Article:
Our Klamath Basin Water Crisis
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Water delivery cuts hurt farmers, fail to benefit fish
AgAlert, California Farm Bureau Federation, by Siskiyou County Farm Bureau President Ryan Walker November 30, 2022
The year 2022 has been one that few growers in Siskiyou County want to repeat. Following Gov. Gavin Newsom’s drought emergency order, the California Water Resources Control Board imposed emergency regulations to establish minimum flows in the Shasta and Scott rivers. Historic curtailments in water deliveries cost farmers millions of dollars of lost production.
As the year comes an end, it is worth considering what environmental benefit was achieved for such a substantial cost to agriculture. Unfortunately, now that flow and water data from the season is complete, it is very clear that denying farmers irrigation supplies provided no meaningful environmental benefit for threatened coho salmon and other fish.
Snowpack is the primary source of water in the Scott River, while springs drive the Shasta River system. The one great takeaway on the Scott River is that mandates can’t make water. How the Scott River operates during a particular year is almost entirely a function of the amount of water stored in the form of snow in the mountains surrounding Scott Valley.
When minimum flows were first discussed for the Scott River, water users noted that demand for water by agriculture had little to do with river function. Except for the wettest years, the undammed river disconnects and goes subterranean in certain stretches every summer once snowpack is depleted. Uninterrupted river flows and accessibility of spawning areas happens only once our overgrown forest goes dormant and we receive a heavy fall rain. Massive water curtailments for agriculture had no effect on this pattern.
Still, the water board by July 14 completely curtailed all surface-water diversions and groundwater pumping. The only farmers permitted to irrigate in Scott Valley were groundwater users who had entered into voluntary agreements before the irrigation season to reduce annual pumping by 30%. Nonetheless, the river level dropped.
As of mid-November, well after the end of the irrigation season, the Scott River flow was only a small fraction of the required minimum. This wasn’t due to water diversions for irrigation or to pumping by farmers, which had ceased months earlier. In the end, what the water board succeeded in proving—through sweeping curtailments—was that water flow in the Scott had little to do with agricultural water demand. The state should consider the facts and build water storage facilities to mitigate impacts of reduced snowpack in dry years. Officials should also promote groundwater recharge and watershed management that helps fish in the Scott River—without imperiling our agricultural economy.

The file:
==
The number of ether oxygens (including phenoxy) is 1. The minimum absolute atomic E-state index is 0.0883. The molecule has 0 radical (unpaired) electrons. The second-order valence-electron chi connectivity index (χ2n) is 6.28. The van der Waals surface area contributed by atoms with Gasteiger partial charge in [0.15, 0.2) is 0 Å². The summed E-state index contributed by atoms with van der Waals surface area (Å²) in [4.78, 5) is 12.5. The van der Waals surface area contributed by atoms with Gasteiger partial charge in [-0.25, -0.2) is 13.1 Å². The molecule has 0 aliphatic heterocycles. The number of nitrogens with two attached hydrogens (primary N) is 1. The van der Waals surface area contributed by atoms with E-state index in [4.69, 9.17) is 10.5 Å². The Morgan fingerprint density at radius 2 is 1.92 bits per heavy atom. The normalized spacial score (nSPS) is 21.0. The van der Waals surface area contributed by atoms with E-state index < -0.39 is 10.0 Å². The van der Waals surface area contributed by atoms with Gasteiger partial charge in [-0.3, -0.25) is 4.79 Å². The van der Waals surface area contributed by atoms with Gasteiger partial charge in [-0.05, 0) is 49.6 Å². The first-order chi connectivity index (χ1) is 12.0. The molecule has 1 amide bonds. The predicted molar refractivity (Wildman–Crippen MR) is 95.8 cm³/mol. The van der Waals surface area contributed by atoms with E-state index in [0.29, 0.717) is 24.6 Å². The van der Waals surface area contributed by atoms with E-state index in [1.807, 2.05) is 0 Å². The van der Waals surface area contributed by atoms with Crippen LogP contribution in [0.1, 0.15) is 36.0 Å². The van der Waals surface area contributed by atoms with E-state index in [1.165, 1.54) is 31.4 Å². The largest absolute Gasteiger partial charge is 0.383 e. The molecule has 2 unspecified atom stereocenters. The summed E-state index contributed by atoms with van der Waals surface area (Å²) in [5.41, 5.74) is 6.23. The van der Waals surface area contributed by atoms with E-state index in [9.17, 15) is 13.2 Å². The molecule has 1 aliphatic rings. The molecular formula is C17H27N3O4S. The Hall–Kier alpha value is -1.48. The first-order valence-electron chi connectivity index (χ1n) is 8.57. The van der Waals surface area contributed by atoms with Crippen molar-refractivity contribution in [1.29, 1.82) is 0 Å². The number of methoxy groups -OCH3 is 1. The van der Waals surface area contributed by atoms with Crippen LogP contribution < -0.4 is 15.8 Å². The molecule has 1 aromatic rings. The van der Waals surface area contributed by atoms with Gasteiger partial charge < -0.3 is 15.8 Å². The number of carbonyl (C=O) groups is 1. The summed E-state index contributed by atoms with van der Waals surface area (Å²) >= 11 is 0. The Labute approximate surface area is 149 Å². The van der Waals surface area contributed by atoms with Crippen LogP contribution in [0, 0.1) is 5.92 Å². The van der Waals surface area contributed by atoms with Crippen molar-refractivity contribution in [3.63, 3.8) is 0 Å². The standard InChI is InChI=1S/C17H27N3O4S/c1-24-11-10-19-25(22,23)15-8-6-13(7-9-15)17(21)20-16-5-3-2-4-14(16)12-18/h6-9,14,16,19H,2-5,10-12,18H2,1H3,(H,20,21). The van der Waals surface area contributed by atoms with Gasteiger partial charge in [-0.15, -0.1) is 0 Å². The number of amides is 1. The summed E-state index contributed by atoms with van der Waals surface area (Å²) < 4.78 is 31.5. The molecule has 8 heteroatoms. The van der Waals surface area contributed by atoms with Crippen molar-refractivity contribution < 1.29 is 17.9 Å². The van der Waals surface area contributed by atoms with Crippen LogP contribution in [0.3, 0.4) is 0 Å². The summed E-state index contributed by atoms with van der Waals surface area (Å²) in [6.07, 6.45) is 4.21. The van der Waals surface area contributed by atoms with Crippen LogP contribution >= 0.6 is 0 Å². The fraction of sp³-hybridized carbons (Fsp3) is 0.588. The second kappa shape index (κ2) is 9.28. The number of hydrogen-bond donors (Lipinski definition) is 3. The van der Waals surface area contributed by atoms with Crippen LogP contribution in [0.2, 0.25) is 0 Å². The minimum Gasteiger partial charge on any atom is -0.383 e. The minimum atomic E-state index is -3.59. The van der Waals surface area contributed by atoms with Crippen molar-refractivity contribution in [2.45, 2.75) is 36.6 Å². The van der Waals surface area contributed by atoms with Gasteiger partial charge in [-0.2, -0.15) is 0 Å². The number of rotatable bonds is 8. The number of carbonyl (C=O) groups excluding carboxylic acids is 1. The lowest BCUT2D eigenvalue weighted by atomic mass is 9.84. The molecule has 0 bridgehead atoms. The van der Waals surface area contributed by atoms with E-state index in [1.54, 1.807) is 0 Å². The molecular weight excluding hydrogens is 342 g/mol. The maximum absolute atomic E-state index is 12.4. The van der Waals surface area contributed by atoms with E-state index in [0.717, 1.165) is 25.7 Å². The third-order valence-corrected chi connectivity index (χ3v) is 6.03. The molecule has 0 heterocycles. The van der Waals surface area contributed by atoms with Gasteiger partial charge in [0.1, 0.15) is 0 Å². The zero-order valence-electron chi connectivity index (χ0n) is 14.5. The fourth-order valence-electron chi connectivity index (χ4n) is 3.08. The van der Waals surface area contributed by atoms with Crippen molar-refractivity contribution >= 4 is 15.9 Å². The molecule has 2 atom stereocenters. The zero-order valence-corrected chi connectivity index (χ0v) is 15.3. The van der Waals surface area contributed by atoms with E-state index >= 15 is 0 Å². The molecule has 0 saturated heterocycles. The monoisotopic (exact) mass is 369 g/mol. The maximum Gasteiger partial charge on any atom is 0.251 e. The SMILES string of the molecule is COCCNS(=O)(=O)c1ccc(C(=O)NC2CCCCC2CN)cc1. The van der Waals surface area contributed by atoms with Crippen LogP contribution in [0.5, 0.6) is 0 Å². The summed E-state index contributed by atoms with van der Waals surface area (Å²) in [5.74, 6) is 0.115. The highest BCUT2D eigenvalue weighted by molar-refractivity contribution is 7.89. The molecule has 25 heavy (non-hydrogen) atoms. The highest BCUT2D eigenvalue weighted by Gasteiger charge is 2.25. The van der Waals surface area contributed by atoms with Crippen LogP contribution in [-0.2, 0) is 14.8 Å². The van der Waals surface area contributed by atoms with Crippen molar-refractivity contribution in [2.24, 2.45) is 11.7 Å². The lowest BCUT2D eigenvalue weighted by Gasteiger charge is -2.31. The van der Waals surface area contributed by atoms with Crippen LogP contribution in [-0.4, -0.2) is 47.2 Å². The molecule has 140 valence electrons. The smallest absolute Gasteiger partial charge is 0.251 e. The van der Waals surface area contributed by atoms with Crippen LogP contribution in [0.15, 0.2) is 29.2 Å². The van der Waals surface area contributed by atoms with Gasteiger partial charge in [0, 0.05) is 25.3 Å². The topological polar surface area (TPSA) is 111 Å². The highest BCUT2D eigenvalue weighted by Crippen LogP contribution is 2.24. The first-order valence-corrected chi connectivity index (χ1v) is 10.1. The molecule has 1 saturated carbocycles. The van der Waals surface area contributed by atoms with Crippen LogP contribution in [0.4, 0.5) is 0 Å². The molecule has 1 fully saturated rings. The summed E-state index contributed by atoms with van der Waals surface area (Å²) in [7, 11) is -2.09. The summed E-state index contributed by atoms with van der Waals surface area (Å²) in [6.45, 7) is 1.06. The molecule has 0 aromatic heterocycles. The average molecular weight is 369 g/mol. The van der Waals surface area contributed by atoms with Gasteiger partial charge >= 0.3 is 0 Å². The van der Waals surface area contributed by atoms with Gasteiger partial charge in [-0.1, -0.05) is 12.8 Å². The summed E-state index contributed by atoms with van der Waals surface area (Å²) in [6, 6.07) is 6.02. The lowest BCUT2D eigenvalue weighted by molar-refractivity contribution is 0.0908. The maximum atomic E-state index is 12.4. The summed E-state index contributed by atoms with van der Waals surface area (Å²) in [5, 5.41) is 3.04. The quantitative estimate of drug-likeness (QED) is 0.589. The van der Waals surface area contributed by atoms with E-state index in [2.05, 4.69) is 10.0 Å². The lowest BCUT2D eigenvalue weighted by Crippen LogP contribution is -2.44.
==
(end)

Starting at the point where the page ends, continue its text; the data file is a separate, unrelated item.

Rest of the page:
The story in the Shasta River watershed is very different from the Scott but equally frustrating. Springs within the system act to stabilize water flow through the year. When agricultural water use was curtailed, river flows did increase. Because the State Water Board minimum flows were set so high, the flows in the Shasta were substantially higher than average despite the three-year drought. While the river flowed at elevated levels, agricultural water users watched their fields and stock-water ponds dry to dust. The environmental benefits of all this water flowing past dry or fallowed fields proved to be minimal at best.
The stated purpose for maintaining minimum flows in the Shasta was to safeguard cool water temperatures and sufficient dissolved oxygen levels for over-summering coho salmon. For many years, the Shasta Valley Resource Conservation District has maintained flow and water quality records along the Shasta River. Its data show that curtailments had virtually no effect on annual average river temperature or dissolved oxygen.
A very telling experiment happened late in August when Shasta River Water Association, frustrated at not receiving a response to their request for emergency livestock water, violated the state’s curtailment order and turned on diversion pumps. The river flow downstream dropped from mandated levels of 50 cubic feet per second to less than 20 CFS for about a week. This dramatic flow drop had no effect on average daily water temperature or dissolved oxygen, according to Shasta Valley RCD data. In short, increased flows do not necessarily help fish. In fact, it is possible that mandated high flows actually hurt over-summering habitat by diluting the value of cold-water springs along the river.
Farmers know expensive lessons are often the best learned. Hopefully, the state will learn that minimum flows are poor tools. Many things can be done to help fish populations. But one-size-fit-all mandates from policymakers in Sacramento are destined to fail.
We need solutions driven by local stakeholders who can consider the unique function and resources of each watershed. There are indeed solutions that can do far better for farms and fish.
Permission for use is granted. However, credit must be made to the California Farm Bureau Federation
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